Activists rally against the Mayor’s new directive on the steps of City Hall on Dec. 8. Photo: Andrea Pineda-Salgado

We’ve all experienced it — Someone yelling on the subway platform or aggressively mumbling on the street or demanding money at a park — there are many unhoused people suffering mental illness in New York City, and the number only seemed to grow during the pandemic. Mayor Eric Adams, who has been criticized for his prior efforts to reduce homelessness, said he has a “moral obligation” to help homeless New Yorkers suffering from severe mental illness. Earlier this month he announced a plan to involuntarily remove people with severe mental illness off the city’s streets and put them into treatment. Yet while many New Yorkers are desperate for the city to address the homelessness and mental health crisis, experts believe this approach can potentially do more harm than good. 

The facts:

  • Adams’ directive — not policy — will allow for the hospitalization of homeless
    New Yorkers who are severely mentally ill if they appear to be a danger to themselves. A person’s inability to care for their basic needs will be defined as a ‘danger to themselves.’
  • City agencies, such as the fire, police and health department, will have the legal authority to remove people who refuse assistance, appear to have mental illness and are a danger to themselves. 
  • New York City, in partnership with the state, will begin training first responders, clinicians and outreach workers to “ensure compassionate care” is provided.
  • Unhoused people who are involuntarily removed will be taken to hospitals for evaluation. Hospitals must screen all psychiatric patients before their release.

What will happen after someone is discharged?

The plan fails to clearly address what will happen after someone is discharged from the hospital. A common misconception of the initiative is that unhoused people will be forced into a psychiatric ward — they will not. When involuntarily hospitalized, they will be brought in for evaluation and hospitals will decide who will get admitted. 

Anthony Almojera, a lieutenant paramedic with the FDNY Emergency Medical Service (EMS), Vice President of the Uniformed E.M.S. Officers Union, Local 3621 and author of ‘Riding the Lightning, A Year in the Life of a NYC Paramedic’ is the first on the scene when someone calls about an “emotionally disturbed person.” He says the crisis has gotten out of hand. During the last week of November, dispatchers received an average of 425 calls a day for emotionally disturbed persons.

Almojera worries that with the Mayor’s new directive, unhoused people who are struggling with mental illness will not be provided a pathway to healing and recovery. What they need, he said, is help to become medically and psychologically stable, treatment, a social worker who will continue to check in on them and most importantly, secure housing.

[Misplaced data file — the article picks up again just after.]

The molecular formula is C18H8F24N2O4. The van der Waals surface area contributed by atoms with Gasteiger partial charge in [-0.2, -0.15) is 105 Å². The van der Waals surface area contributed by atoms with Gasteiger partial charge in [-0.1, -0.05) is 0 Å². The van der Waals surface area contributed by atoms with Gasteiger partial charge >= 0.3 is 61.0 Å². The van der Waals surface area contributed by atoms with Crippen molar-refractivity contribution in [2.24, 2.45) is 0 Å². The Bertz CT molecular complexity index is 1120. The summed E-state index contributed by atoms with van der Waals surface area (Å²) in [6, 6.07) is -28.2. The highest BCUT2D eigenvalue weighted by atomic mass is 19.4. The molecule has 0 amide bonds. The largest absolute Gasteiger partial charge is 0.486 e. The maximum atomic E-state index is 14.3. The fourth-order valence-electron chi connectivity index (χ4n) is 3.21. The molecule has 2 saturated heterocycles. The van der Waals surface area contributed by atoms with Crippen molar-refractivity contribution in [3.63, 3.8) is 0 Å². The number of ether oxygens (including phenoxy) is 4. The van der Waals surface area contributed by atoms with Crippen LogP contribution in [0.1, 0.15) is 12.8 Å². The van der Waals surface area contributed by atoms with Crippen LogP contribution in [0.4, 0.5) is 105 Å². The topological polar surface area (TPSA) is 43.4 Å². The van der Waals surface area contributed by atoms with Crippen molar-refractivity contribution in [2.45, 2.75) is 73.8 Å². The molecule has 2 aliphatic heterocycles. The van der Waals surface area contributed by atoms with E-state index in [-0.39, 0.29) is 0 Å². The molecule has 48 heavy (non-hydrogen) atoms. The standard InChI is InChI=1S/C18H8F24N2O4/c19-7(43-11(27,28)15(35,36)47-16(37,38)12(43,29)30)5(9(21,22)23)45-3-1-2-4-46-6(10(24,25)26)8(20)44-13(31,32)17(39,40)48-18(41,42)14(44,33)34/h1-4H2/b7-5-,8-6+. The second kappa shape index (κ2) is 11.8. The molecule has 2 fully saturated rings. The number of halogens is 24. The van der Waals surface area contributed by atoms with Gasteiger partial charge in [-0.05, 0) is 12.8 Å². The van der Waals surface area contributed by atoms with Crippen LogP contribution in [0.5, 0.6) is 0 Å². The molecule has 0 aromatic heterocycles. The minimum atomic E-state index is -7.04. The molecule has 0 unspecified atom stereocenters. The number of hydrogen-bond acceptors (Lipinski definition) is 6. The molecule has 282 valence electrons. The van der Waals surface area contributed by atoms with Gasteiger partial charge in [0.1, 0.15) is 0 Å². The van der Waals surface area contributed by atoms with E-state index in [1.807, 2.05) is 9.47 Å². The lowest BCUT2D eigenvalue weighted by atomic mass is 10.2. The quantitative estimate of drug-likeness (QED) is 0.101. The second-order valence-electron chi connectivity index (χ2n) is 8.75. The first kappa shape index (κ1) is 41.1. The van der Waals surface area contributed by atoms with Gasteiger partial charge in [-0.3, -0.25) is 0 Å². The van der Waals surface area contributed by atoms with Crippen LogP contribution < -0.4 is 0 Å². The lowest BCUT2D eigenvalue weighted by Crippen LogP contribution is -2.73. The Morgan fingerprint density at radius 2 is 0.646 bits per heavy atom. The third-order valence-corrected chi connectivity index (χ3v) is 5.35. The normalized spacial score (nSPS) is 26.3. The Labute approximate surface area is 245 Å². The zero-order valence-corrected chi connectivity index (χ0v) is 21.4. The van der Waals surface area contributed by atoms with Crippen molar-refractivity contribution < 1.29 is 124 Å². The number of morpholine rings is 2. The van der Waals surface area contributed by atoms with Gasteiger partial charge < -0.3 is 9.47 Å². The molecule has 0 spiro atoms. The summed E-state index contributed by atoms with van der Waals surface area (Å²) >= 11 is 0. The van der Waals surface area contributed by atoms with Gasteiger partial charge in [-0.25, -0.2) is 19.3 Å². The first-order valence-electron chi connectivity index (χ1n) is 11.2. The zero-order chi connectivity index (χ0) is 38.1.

“I think it’s ridiculous to expect [people living on the street] to follow up on their role. They’re living on the street and then you discharge them in two days and say ‘Here is a prescription go fill it at a clinic in two weeks — that may not have availability,’” he says. “That’s not going to happen, it’s not happening.”

Understaffed and burned out

Experts also worry that hospitals and medical professionals will not have the capacity to handle the crisis. Adams has acknowledged that New York does not have enough psychiatric beds to accommodate everyone. And while Governor Kathy Hochul said she would allocate 50 more beds, experts say that’s not nearly enough.

“There are only 16 [hospitals that have dedicated emergency departments for psychiatric patients] in the city. You’re most likely going to have these people in the emergency department with all these other patients at a location where there is an overwhelming need and not enough health care workers,” says Maya Kaufman, New York City healthcare reporter. “There’s a shortage of psychiatrists and other professionals who work with psychiatric patients like social workers and other mental health professionals.”

Since the pandemic began, hospitals have been incredibly short staffed, leaving employees overworked and burned out. Almojera says the FDNY EMS team has had several suicides since March 2020 and he’s seen his colleges quit in droves. He thinks the new initiative will only make matters worse.

“There must be an investment in the people who are providing the care. EMS workers are incredibly burned out,” he says. “We’ve hired over 1,200 people to try and replace those who are leaving and we are still short staffed. You can’t only invest in the people who are homeless, you have to invest in the people that are providing the help.”

Activists rally against the Mayor’s new directive on the steps of City Hall on Dec. 8. Photo: Andrea Pineda-Salgado

Trust will be ruined

A major point of contention regarding the Mayor’s plan is the role of police. NYPD officers will have legal authority to remove mentally ill homeless New Yorkers, and many activists are not happy about this decision.